With the recent IOC recognition of MuayThai, and the links IFMA has with the IOC, there are some exciting times ahead. It looks fairly certain MuayThai will be a demo sport in the Tokyo 2020 Olympic games, and the IFMA world championships are a great representation of what it could, and should in my opinion look like. It’s tull Thai rules, just with a little padding, it’s not watered down. 3×3 minute rounds makes for a fast exciting pace. You have to fight with urgency from the start. There’s no walkout, you just jump in the ring when your name is called, quickly seal the ring, are encouraged to do your wai kru quickly if you want to do one, and get on with it. All of this is essential for the bigger picture in making the sport more mainstream and entertaining for the casual fight fan. The casual fight fan doesn’t really want to watch a wai kru, and definitely doesn’t want to watch the first 2 rounds of fighters tapping their feet, pulling their shorts up, pouting and throwing the a couple of teeps or body kicks per minute. The casual fight fan wants to see 2 people relentlessly punch, kick, knee, elbow and clinch each other. He/she doesn’t care about the scoring system influenced by gambling in Thailand, where the first 2 rounds don’t score and apparently whoever wins round 4 wins the fight. He/she wants to see on the board who wins each round with he 10/9 system. If you win 2 out of 3 rounds you win the fight, it’s basic maths that anyone can understand.
Another good thing about the IFMA rule set is it gets everyone fighting full Thai rules earlier. Many countries just have an amateur and pro system, with amateurs fighting IFMA rules with head guards etc, and pros fighting A Class as we know it in the UK. This is far better than the C, B and A class system most shows at home use. Let’s be honest, C and B Class are closer to kickboxing than MuayThai. I remember having my first A Class fight after about 15 C and B Class fights, and the introduction of elbows changed everything. Fighters would be much better prepared for full Thai rules with and amateur and pro system. I know there are a few shows adopting variations of the IFMA rules, but I’d like to see more.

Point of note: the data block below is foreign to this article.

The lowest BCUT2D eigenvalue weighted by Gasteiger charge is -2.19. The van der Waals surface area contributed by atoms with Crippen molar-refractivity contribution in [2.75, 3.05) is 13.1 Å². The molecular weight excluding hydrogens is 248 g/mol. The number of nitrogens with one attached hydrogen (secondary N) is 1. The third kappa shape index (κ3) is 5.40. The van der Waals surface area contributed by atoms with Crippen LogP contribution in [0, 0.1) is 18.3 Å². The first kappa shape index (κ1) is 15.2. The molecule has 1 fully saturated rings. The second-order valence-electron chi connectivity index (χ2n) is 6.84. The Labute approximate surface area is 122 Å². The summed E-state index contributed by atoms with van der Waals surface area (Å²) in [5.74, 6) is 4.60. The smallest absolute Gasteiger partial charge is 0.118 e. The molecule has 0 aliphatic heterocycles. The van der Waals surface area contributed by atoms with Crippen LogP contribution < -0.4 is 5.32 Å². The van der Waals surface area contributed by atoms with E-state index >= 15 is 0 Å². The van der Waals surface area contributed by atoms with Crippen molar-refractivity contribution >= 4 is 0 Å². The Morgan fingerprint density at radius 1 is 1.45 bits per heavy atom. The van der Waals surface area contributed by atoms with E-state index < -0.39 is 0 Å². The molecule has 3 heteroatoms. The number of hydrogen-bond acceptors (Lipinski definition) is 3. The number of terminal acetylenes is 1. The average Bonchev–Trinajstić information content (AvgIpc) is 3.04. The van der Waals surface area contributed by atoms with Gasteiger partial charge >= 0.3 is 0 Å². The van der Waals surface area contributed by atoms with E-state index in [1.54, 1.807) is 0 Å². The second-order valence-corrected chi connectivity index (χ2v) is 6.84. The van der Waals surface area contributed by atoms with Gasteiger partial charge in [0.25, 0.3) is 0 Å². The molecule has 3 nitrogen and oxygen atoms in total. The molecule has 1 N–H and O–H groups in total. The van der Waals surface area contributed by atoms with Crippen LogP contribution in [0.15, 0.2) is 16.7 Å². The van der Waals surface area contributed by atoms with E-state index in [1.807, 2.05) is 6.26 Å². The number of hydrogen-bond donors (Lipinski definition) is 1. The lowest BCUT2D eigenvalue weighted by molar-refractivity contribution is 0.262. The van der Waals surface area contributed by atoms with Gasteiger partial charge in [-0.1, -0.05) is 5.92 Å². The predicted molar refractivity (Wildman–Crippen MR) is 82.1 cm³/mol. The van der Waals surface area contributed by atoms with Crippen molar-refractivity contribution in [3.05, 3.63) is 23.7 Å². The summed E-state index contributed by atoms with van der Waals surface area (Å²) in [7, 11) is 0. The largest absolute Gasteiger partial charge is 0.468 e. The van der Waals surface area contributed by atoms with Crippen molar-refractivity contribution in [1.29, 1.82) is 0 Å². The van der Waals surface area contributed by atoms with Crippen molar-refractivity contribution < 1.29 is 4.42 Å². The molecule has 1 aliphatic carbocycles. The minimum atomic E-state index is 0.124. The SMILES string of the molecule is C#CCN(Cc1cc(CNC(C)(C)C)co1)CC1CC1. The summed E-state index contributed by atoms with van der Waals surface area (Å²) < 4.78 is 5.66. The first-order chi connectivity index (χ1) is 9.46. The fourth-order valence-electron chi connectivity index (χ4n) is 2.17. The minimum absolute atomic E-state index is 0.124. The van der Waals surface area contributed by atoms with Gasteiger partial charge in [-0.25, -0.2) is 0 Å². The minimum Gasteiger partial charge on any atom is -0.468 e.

There are a number of reasons why the UK has never really had a strong team out at the IFMAs as of yet. A lack of funding doesn’t help, but this is sure to change with IOC recognition increasing the chance of Sport England funding. There’s also the absence of a universal governing body in the UK. The UKMTF is the governing body IFMA uses. They are now working tirelessly to pull this together to get a fully funded team out to Cancun in May 2018. Regional trials will be starting across the country soon, leading to national finals later down the line, so keep an eye out. I’d urge anyone who believes they’re a good Thai Boxer or hot prospect to turn up to their regional trials and have a go. The more people turn up, the more money is raised and the bigger and better team the UK can send out.
If you make the team, you won’t get paid to fight at the IFMAs, but bar a few exceptions, fighters in the UK are fighting for pennies anyway. What you could get is a fully funded trip to the IFMAs in Cancun next year, and a priceless opportunity to fight in one of the best tournaments in the world, and be part of the movement that is pushing for Muay Thai in the Olympics.
While we’re at it, imagine Muay Thai does get into the Olympics, by which time the UK has a strong team and gets a bunch of medals. That, ladies and gentlemen, is when the mainstream money could start flowing into the professional game, with sky broadcasts and everything else that has to come with the big money and popularity. Or we could carry on as we are and get left in the dark by the countries that take the IFMAs seriously.